Musically, Front is under no illusions. "I'm not good at rapping, I'm OK at rapping" and yeah he kind of has one flow, a singsongy delivery with a little double time flourish in it. I admit as a hiphop fan and being mixed race (I'm a cool-nerd and so rejected by both cultures) it's hard to adjust to; we're programmed to seek the 'cool' in music which as one fan puts it "Being a rockstar is kinda the opposite of what Nerdcore is about". It's honest awkwardness is it's refreshing charm but his delivery does have a air of Whose Line Is It Anyway..."do the credits in the styyyyle ooofffff...a rapper!"
But there's no denying the wit at work and play here. Songs like Hassle The Dorkening, Crime Spree and ode to net-porn Click to Close (with a line I know GP's Arfur Breakspear can relate to "Got a boat load of midgets and they're in command/Of a full grown woman on her knees and hands") overcome the twee delivery in a way that will touch the soul of many an inner-nerd.
It doesn't work for everybody. "He sucks, he sounds like Robin Williams, looks like Kelsey Grammar...but his band jams" but anyone with a little nerd in 'em can't help but identify with and root for the kids who love him. In the fan vox pops a real sense of pain and displacement comes across but also of nerd-pride and "Being cool despite what we do, being cool because of what we do". These kids have had it rough, but in nerdcore found somewhere where they belong, where cool is being not-cool.
With contributions from and intelligent questions to a diverse cast of contributors such as Prince Paul ("regular hiphop is 90% front and 10% honest, a lot of sincerity is lost"), Al Yankovich, J Live and Jello Biafra the film bravely tackles subjects like whether N-core could go mainstream and the misappropriation of culture. One Nerdcore MC points out that "a lot of it is novelty" and a number of other MCs on the scene are tapped for their perspectives. Judging by what I've seen on Youtube some of them fall into this category and honestly shouldn't be calling themselves MCs (stand up Dr Popular, Beefy etc)...they're all kinds of awful. You probably couldn't make this movie without contributions from these guys but if there's a flaw I would say their inclusion was it.
In the end, what you have is a road movie with a happy ending, about a music genre you thought couldn't possibly exist, with a bunch of guys who couldn't possibly make it (could they?), filled with insight, humanity, humour and HeadsShouldersKnees&Toes and/or Wookie-based pre-show rituals.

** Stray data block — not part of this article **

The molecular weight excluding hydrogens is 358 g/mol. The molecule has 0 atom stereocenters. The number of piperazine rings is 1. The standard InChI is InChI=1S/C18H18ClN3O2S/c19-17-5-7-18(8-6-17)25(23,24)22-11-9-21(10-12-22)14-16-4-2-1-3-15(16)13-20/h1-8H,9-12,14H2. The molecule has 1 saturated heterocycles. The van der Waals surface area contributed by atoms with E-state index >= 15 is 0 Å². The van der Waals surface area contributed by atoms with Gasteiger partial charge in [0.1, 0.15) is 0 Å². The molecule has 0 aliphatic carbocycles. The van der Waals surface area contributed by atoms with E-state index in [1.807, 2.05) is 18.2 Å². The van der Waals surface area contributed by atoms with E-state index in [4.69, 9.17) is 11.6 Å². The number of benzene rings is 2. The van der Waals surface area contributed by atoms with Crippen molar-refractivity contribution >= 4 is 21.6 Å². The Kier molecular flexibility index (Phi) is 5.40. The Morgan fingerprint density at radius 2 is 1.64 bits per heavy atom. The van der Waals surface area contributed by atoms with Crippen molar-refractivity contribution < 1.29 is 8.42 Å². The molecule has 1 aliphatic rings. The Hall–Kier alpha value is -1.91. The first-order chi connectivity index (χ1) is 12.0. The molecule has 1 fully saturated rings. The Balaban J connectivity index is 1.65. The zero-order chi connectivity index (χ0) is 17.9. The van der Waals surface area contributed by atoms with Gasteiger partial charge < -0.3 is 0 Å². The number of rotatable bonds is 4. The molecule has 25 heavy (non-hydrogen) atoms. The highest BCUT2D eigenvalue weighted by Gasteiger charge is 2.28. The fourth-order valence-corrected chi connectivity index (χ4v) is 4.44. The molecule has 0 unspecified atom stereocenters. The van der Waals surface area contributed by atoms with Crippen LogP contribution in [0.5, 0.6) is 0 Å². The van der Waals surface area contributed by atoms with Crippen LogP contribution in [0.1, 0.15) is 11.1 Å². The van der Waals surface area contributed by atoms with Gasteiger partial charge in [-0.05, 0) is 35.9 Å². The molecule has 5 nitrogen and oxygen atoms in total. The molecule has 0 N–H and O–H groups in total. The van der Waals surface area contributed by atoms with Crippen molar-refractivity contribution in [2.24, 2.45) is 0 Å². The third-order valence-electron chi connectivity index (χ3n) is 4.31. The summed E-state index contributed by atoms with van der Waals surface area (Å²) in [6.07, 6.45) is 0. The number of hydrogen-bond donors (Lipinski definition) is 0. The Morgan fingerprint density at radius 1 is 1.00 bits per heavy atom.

So take 80 minutes off dedicating your life to achieving the goal of supreme masculinity and watch. There is no future in your fronting, but maybe there is in Damien's....
Riz MC has been on the radar for a few years now. First with the caustic and contemporary political assault on 'George and Osama', with 'Post 911 Blues' and its accompanying imaginative video. He has acted in some of the most thought-provoking drama of the last years, particularly in terms of Islamophobia and integration post 7/7 bombings. He acted in 'The Road to Guantanemo' and 'Britz' both relevant slices of proper drama. He's in Charlie Brooker's next big sitcom project, Dead Set. He's toured America with Sway and Scroobius Pip, supported Dizzee Rascal and opened Meltdown Festival at the personal behest of Massive Attack. This is a man with talent in spades and shovels and landfills and quarries. Don't call him the next big thing because he operates best under the radar.
Which brings us nicely to his first 12" released through Crosstown Rebels, containing two tracks that have been pulsing in our headphones for a good few months now, finally given a proper release. 'Radar' is about you, and me, and us, and them and everyone around us, all desperate to fit in, all wanting to be part of something. But what is that thing we want to be a part of and why is it broken, why is it slightly darker than we give it credit for? We're suffocating in labels and information and the web and things to click on, look at, look for, discover the next big thing, and we are overloading with too much too quickly. We don't absorb, we skim everything. We pigeon-hole and label everything place it in its box. Everything in its right place, sang Radiohead. I can't turn my radar off, urges Riz. Over heartbeat monitor bass drums and squelches and electronic dischords firing off like explosions, the minimalist nature of Radar works on two levels. It is very now, very electronic and full of the bleeps and clicks and experience hits we all search for, computerised and downloadable. It also works as a throb making you twist your body into sinews you never knew were possible. Radar is the sound of the street regurgitated through a computer and twist into something relevant and poetic. 'People like People' is the B-side getting its physical release after being put on iTunes earlier this year. This is a song about layers and each time the verse comes in, new layers are added till at the end you want to run up walls and fly off bridges. It's again, electronic and edgy, pulsating with urgency and power. Riz again gives us a modern slice of life discussing people and what they want out of life, what they aspire to be and to do, and what they pretend to aspire to be and do. It speaks of the pressure to conform to a prescribed idea of coolness that doesn't really exist, and when you break down that coolness into its component parts, it seems... ugly. "People like rock stars who do smack, singers that get trashed, and models that might snap...” Riz never gets righteous and wags his finger. He takes a watcher's stance, commenting never judging, wryly poking fun but never dismissing. He has a true poet's gift for words and a journalist edge to his social commentary. This is one of the best releases to come out this year because it is so spot on in every way and meticulously put together. Riz MC is the sound of the future. Go out, find this, own this, download this, press play, bob your head and recognise.